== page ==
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Experimental new play casts audience members in roles

By XU LIN | China Daily | Updated: 2019-06-28 08:15

The latest play by theater director Wang Chong premieres at the Goethe-Institut in Beijing's 798 art zone as part of the ongoing exhibition Assemblage that focuses on migration issues related to China. [PHOTO BY LI YINGJUN/FOR CHINA DAILY]

The play sheds light on migration issues in this era of globalization. It showcases the different reasons why people emigrate to foreign countries, such as to build a better life or to benefit their children.

"Each character has one's own bittersweet journey," Wang says.

In his play, a female mosquito from Uruguay is taken to India with a piece of meat, as she's feeding on it. When she gets on a plane from India to Finland along with humans, she meets a male mosquito. She tries to fly back to a warm place after mating. An elderly turtle faints after consuming fuel at a drilling platform and then is trapped in an aquarium before finally escaping.

Wang says different props were used to help the audience members empathize with each of the characters.

For example, one actor drinks red juice with a straw to simulate the blood-sucking act of the mosquito. When the actor sits on an electric cushion, the warmth symbolizes the meat on which the mosquito lives has been fried in oil as food.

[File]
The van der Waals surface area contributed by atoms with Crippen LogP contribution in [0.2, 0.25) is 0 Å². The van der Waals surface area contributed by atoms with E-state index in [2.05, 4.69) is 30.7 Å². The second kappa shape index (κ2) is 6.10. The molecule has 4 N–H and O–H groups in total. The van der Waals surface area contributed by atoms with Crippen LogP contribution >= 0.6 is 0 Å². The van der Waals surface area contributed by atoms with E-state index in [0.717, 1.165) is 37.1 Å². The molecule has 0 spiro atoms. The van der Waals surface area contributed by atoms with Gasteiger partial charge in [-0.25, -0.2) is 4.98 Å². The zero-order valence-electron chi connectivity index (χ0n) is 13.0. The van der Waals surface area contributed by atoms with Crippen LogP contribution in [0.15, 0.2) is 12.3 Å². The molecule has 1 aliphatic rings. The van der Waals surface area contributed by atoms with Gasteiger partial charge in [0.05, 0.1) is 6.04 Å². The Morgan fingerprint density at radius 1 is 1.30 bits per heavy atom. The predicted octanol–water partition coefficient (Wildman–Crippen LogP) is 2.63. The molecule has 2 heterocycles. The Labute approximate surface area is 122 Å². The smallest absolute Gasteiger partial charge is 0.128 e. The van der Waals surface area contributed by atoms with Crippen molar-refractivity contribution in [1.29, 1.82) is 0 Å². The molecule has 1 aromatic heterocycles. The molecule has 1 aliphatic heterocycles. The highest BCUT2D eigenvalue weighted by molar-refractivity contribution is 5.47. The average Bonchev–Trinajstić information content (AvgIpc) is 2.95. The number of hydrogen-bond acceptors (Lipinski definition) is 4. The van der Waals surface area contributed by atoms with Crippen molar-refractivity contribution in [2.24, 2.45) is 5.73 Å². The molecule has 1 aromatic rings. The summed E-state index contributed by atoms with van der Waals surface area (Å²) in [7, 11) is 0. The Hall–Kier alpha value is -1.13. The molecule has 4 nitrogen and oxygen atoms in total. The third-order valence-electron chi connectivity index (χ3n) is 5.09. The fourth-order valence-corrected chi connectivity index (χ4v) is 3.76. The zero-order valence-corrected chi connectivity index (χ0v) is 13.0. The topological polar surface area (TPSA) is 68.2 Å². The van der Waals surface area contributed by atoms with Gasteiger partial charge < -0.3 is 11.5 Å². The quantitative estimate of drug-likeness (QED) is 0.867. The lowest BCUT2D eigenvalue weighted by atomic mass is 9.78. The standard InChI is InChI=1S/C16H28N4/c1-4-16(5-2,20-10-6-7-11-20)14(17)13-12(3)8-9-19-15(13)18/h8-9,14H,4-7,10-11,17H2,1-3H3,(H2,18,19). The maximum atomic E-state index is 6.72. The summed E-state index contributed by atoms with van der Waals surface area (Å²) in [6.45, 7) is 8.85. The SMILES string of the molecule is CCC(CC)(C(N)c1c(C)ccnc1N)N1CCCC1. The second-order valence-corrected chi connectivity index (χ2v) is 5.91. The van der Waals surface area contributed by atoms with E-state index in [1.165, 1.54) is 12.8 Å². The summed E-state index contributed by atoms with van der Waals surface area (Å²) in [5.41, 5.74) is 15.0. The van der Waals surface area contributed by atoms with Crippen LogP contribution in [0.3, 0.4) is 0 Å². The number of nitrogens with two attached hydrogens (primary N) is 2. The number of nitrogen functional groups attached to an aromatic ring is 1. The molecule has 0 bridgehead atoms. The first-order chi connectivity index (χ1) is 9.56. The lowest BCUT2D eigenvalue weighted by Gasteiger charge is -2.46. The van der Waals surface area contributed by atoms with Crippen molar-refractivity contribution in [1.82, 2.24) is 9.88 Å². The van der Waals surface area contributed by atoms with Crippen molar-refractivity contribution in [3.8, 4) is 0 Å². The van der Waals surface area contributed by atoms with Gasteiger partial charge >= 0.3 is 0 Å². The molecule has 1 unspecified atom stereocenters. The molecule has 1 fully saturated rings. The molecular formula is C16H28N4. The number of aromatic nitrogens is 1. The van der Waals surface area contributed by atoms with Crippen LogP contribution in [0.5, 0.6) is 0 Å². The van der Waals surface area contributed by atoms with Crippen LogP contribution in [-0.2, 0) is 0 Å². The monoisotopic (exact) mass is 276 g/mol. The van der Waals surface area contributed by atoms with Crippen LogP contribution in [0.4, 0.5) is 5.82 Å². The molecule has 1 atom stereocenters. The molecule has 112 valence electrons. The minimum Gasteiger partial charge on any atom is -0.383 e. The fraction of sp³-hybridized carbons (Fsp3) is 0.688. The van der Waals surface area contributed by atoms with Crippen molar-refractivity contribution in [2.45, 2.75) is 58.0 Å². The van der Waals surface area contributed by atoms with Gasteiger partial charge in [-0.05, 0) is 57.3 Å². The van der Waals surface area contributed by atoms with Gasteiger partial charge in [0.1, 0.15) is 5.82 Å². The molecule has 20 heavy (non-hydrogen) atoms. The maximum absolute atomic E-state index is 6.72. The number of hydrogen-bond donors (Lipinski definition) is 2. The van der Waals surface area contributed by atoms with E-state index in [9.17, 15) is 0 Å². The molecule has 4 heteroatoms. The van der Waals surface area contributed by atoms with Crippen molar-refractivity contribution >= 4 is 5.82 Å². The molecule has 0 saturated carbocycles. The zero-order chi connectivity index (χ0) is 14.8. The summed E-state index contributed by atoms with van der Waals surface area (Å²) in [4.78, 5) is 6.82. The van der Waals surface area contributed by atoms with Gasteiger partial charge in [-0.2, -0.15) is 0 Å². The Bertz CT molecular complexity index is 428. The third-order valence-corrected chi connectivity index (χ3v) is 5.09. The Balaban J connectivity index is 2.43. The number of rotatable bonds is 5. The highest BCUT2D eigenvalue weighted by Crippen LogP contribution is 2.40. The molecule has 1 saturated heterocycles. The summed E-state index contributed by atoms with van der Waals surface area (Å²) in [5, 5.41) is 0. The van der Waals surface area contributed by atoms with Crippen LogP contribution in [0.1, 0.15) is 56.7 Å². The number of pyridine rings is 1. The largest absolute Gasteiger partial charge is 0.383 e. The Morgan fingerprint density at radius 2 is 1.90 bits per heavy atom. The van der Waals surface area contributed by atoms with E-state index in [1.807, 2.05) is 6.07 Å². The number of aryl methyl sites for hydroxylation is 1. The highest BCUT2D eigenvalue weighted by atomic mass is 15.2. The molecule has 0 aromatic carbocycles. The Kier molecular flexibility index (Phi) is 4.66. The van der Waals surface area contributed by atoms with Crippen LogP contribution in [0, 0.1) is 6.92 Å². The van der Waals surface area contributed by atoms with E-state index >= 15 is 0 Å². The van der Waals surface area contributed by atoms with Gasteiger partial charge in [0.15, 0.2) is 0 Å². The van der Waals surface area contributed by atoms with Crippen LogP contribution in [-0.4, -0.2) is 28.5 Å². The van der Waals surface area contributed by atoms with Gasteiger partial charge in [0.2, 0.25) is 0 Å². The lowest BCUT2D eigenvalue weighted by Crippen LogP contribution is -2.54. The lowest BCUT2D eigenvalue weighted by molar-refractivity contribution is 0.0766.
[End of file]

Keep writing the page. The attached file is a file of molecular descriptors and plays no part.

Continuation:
Wang says many tests and adjustments were made to the audio to ensure that the recordings were easy to understand, so the audience could have "the best experience".

Chinese actor Wang Xuebing, 48, recorded the narration part of the play earlier.

"The play explores the essence of art. It's like the performance art of Serbian artist Marina Abramovic, which delves into the relationship between the performer and the audience," says Wang Xuebing, who has acted in Black Coal, Thin Ice, a Chinese film that won the Golden Bear prize for best film at the Berlin Film Festival in 2014.

"Wang Chong imbues others with his enthusiasm for theater. That's also why I agreed to work with him," the actor says. "It's easy to come up with a story about animals rather than people. But the play uses animals as metaphors and their stories are touching."

Wang Xuebing says the final effect of the play depends on the audiences' understanding of the roles.

"I was a bit worried about the performances," he says. "But the audience should relax and have fun and enjoy performing their roles in the play."

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